The group of around 200 walked 15km along the M5 motorway before police negotiators persuaded them to board buses to take them back to a nearby registration camp for asylum seekers.
Police earlier closed a section of the motorway near Roszke in southeast Hungary close to the Serbian border after the group climbed over a barrier and onto the road, which leads to the capital.
The migrants were part of a 1,000-strong crowd who had earlier pushed past a police line at a refugee collection point in Roszke, the first stop before people are brought to the registration camp.
There were scuffles throughout yesterday as migrants chanting "Freedom" protested at having to wait for hours in the open for buses to take them for registration.
Clashes have broken out between police and migrants, sick of the long delays at the overcrowded refugee collection and registration camp at Roszke, the main crossing point for the thousands of people who have been coming into Hungary every day for the past month.
Police fired tear gas at migrants after some threw stones at officials at the registration camp on Friday.
300 people had escaped from the camp earlier, forcing the authorities to close the main border crossing with Serbia for around an hour, although they were later caught by police.
Around 167,000 migrants have entered Hungary illegally so far this year, with most crossing the border around the Roszke area.
Last Friday, among a raft of anti-migrant laws approved, Hungary's parliament voted to criminalise illegal border crossing, with the ruling expected to come into force on 15 September.
France says taking all refugees would be victory for IS
France has warned that it would be a mistake for Europe to take in all refugees persecuted by so-called Islamic State militants in Syria and Iraq, and called for a plan of action to ensure the Middle East's diversity remained despite the mounting crisis.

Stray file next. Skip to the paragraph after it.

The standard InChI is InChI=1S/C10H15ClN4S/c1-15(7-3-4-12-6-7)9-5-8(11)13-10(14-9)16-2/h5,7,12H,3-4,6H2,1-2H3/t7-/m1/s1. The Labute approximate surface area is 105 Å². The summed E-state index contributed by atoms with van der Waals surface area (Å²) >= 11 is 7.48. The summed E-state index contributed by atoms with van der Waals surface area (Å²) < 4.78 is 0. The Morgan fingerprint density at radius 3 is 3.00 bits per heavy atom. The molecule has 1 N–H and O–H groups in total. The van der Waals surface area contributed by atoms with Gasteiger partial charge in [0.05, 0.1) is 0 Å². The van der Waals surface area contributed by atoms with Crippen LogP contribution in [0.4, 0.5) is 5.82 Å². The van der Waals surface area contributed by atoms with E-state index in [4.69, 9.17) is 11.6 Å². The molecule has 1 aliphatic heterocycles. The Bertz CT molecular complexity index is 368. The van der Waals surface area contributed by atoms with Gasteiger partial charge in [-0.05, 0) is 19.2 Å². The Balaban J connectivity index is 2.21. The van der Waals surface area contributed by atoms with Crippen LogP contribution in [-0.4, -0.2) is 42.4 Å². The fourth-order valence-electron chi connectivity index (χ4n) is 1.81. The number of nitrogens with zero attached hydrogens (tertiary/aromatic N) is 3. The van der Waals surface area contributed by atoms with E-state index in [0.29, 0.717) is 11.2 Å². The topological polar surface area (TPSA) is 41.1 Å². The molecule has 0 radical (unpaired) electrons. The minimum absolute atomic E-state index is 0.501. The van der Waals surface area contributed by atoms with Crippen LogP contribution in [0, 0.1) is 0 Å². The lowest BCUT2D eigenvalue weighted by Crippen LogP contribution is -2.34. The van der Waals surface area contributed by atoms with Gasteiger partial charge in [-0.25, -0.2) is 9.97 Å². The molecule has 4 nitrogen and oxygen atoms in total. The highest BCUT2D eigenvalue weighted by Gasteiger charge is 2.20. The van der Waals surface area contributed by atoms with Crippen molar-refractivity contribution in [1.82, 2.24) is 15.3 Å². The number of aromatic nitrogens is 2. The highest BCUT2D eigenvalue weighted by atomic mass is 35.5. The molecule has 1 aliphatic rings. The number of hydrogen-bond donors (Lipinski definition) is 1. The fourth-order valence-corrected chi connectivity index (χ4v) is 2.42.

About 60 countries, including ministers from Iraq, Jordan, Turkey and Lebanon, met in Paris today to cement measures aimed at easing the return of refugees, encouraging regional governments to bring minorities into the political fold and ensure no impunity for crimes against humanity.
"It's very difficult, but if all these refugees come to Europe or elsewhere, then Daesh has won the game," French Foreign Minister Laurent Fabius told RTL radio, referring to the Arabic acronym for Islamic State.
"The objective [of this conference] is that the Middle East remains the Middle East, that means a region of diversity where there are Christians, Yazidis, etc," he said.
According to French diplomats, the conference should also see financial pledges that could be used to improve the situation of refugees in neighbouring states, ranging from reconstruction of infrastructure to restoring basic services or training local police.
Analysis: Tony Connelly
Tomorrow, the European Commission will unveil their new policy on migration. There will be a figure of 160,000 that they want to have redistributed around the European Union.
These are refugees who have already come in to Greece, Italy and Hungary. Some of these figures are already known: Germany will take 40,000, France will take 24,000 and we will get further detail tomorrow.
Certainly Angela Merkel, while she wants to be seen as being welcoming to refugees, is putting a lot of pressure on other countries to take their fair share of the burden.
There is an explicit warning that if that burden sharing is not there it will threaten the Schengen agreement - the passport free travel system in the EU - which many central European countries value very highly.